Polysaccharide utilization loci and associated genes in marine Bacteroidetes - compositional diversity and ecological relevance
|Other Titles:||"Polysaccharide utilization loci" und assoziierte Gene in marinen Bacteroidetes - kompositionelle Diversität und ökologische Relevanz||Authors:||Krüger, Karen||Supervisor:||Amann, Rudolf||1. Expert:||Amann, Rudolf||2. Expert:||Arnosti, Carol||Abstract:||
The synthesis of marine organic carbon compounds by photosynthetic macroalgae, microalgae (phytoplankton) and bacteria provide a basis for life in the ocean. In marine surface waters this primary production is largely dominated by microalgae and is especially pronounced during spring phytoplankton blooms. During and after these often diatom-dominated blooms, increased amounts of organic matter are released into the surrounding waters. Here, the organic matter, rich in polysaccharides, can trigger blooms of heterotrophic bacteria. Marine members of the Bacteroidetes are consistently found related to such bloom events. These bacteria are regularly detected as the first responders to thrive after phytoplankton spring blooms in temperate coastal regions and are often equipped with a variety of polysaccharide utilization gene clusters. These gene clusters, termed polysaccharide utilization loci (PULs), encode enzymes for the extracellular hydrolysis of polysaccharides and the subsequent uptake of oligosaccharides into the periplasm, where they are shielded from competing bacteria. This mechanism allows for rapid uptake and substrate hoarding, and thus could be one reason why Bacteroidetes are often seen as the first responders of the bacterioplankton community. The investigation of the so far largely unknown diversity and the ecological relevance of PULs in marine Bacteroidetes was the major goal of the work presented here. We could show that genomes of Bacteroidetes isolates from the North Sea, with free-living to micro- and macro-algae associated lifestyles, harboured a variety of these loci predicted to target in total 18 different substrate classes. Overall PUL repertoires of these isolates showed considerable intra-genus and inter-genus, variations suggesting that Bacteroidetes species harbour distinct glycan niches, independent of their phylogenetic relationships. By investigating the PUL repertoires of uncultured free-living Bacteroidetes during three consecutive years of spring phytoplankton blooms at the North Sea island of Helgoland, I could further reveal that the set of targeted substrates during these bloom events was dominated by only five of the substrate classes targeted by the isolates. These were the diatom storage polysaccharide laminarin, alpha-glucans, alginates, as well as substrates rich in alpha-mannans and sulfated xylans. In addition to this constrained set of substrate classes targeted by the free-living Bacteroidetes community, I could show that the species diversity during these blooms was limited and dominated by only 27 abundant and recurrent species that carried a limited number of abundant PULs. The majority of these PULs were targeting laminarin and alpha-glucan substrates, which were likely targeted during the entire time of the blooms. The less frequent PULs, targeting alpha-mannans and sulfated xylans, were predominantly detected during mid- and late- bloom phases, suggesting a relevance of these two substrate classes in the later phases of phytoplankton blooms. Overall these findings highlight the recurrence of a few specialized Bacteroidetes species and the environmental relevance of specific polysaccharide substrate classes during spring phytoplankton blooms. However, for some of these substrate classes the origin, structural details and their abundance during blooms are as yet largely unknown. To further shed light on the polysaccharide niches of abundant key-players, these findings can serve as a guide for future laboratory studies.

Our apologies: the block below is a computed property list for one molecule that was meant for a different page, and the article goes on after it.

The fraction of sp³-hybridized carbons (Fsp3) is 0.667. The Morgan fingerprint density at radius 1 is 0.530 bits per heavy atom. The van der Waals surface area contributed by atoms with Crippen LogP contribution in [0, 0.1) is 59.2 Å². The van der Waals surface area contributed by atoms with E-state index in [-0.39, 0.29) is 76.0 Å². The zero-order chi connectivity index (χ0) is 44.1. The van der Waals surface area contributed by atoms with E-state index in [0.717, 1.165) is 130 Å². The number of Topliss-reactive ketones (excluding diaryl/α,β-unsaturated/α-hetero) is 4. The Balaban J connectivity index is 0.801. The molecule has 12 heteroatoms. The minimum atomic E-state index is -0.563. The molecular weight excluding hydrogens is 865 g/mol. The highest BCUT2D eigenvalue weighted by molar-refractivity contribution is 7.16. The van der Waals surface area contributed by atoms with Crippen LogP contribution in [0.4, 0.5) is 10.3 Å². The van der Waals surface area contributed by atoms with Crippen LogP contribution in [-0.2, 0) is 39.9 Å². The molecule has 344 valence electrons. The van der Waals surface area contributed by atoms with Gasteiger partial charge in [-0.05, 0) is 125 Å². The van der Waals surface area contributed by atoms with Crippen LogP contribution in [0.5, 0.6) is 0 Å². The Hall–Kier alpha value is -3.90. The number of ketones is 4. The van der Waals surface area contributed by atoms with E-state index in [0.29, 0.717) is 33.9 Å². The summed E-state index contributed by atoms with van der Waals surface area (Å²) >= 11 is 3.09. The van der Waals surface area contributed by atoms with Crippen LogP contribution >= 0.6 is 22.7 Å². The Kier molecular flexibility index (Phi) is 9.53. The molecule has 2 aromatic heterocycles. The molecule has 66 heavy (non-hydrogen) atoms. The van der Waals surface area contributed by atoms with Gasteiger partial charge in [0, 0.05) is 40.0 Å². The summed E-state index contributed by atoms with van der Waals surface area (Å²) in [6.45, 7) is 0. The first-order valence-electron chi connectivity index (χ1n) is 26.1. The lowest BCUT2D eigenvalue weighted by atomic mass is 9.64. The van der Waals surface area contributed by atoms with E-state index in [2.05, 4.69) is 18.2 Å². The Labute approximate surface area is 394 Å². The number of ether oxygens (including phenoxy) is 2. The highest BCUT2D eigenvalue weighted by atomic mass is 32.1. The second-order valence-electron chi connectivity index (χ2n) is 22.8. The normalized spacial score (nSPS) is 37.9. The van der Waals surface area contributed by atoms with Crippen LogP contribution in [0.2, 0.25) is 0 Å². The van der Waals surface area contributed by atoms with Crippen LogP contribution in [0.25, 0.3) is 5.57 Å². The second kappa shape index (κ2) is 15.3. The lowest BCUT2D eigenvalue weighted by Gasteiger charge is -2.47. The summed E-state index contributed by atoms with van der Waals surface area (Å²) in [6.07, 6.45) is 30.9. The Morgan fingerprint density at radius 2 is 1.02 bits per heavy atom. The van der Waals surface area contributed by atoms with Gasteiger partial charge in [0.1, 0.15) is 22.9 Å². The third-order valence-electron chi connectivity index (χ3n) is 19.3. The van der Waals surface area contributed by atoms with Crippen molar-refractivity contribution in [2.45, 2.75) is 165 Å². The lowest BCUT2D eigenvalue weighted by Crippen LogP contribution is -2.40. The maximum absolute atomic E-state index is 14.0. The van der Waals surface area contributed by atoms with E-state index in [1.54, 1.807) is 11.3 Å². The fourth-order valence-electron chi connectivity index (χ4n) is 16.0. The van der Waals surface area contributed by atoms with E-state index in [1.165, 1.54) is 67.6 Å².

|Keywords:||marine carbon cycle, spring phytoplankton blooms, heterotrophic bacteria, recurrence, Bacteroidetes, polysaccharide utilization loci, metagenomics, metagenome-assembled genomes, metaproteomics||Issue Date:||6-Mar-2019||URN:||urn:nbn:de:gbv:46-00107731-19||Institution:||Universität Bremen||Faculty:||FB2 Biologie/Chemie|
|Appears in Collections:||Dissertationen|
checked on Sep 28, 2020
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